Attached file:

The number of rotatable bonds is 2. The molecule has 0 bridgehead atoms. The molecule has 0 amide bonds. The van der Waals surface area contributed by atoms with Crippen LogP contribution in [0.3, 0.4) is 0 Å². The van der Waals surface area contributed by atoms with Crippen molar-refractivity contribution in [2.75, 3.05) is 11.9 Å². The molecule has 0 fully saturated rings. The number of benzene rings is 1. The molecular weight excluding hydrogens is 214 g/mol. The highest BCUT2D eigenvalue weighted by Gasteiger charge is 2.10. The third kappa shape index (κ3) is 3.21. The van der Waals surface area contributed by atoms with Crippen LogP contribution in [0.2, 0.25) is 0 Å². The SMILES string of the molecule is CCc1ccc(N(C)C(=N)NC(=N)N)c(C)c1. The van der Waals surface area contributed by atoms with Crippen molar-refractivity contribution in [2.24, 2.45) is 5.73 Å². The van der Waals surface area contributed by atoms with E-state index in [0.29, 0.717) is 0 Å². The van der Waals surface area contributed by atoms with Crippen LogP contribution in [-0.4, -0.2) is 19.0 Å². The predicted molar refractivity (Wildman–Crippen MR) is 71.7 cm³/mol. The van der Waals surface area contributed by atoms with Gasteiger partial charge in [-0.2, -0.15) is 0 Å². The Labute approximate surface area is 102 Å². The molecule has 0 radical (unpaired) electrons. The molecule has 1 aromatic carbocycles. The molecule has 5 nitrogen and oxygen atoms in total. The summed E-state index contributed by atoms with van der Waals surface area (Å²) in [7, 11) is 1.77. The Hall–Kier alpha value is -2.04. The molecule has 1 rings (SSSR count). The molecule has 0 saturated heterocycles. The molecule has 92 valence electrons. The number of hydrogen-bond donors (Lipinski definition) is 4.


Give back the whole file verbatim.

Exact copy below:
The number of rotatable bonds is 2. The molecule has 0 bridgehead atoms. The molecule has 0 amide bonds. The van der Waals surface area contributed by atoms with Crippen LogP contribution in [0.3, 0.4) is 0 Å². The van der Waals surface area contributed by atoms with Crippen molar-refractivity contribution in [2.75, 3.05) is 11.9 Å². The molecule has 0 fully saturated rings. The number of benzene rings is 1. The molecular weight excluding hydrogens is 214 g/mol. The highest BCUT2D eigenvalue weighted by Gasteiger charge is 2.10. The third kappa shape index (κ3) is 3.21. The van der Waals surface area contributed by atoms with Crippen LogP contribution in [0.2, 0.25) is 0 Å². The SMILES string of the molecule is CCc1ccc(N(C)C(=N)NC(=N)N)c(C)c1. The van der Waals surface area contributed by atoms with Crippen molar-refractivity contribution in [2.24, 2.45) is 5.73 Å². The van der Waals surface area contributed by atoms with E-state index in [0.29, 0.717) is 0 Å². The van der Waals surface area contributed by atoms with Crippen LogP contribution in [-0.4, -0.2) is 19.0 Å². The predicted molar refractivity (Wildman–Crippen MR) is 71.7 cm³/mol. The van der Waals surface area contributed by atoms with Gasteiger partial charge in [-0.2, -0.15) is 0 Å². The Labute approximate surface area is 102 Å². The molecule has 0 radical (unpaired) electrons. The molecule has 1 aromatic carbocycles. The molecule has 5 nitrogen and oxygen atoms in total. The summed E-state index contributed by atoms with van der Waals surface area (Å²) in [7, 11) is 1.77. The Hall–Kier alpha value is -2.04. The molecule has 1 rings (SSSR count). The molecule has 0 saturated heterocycles. The molecule has 92 valence electrons. The number of hydrogen-bond donors (Lipinski definition) is 4.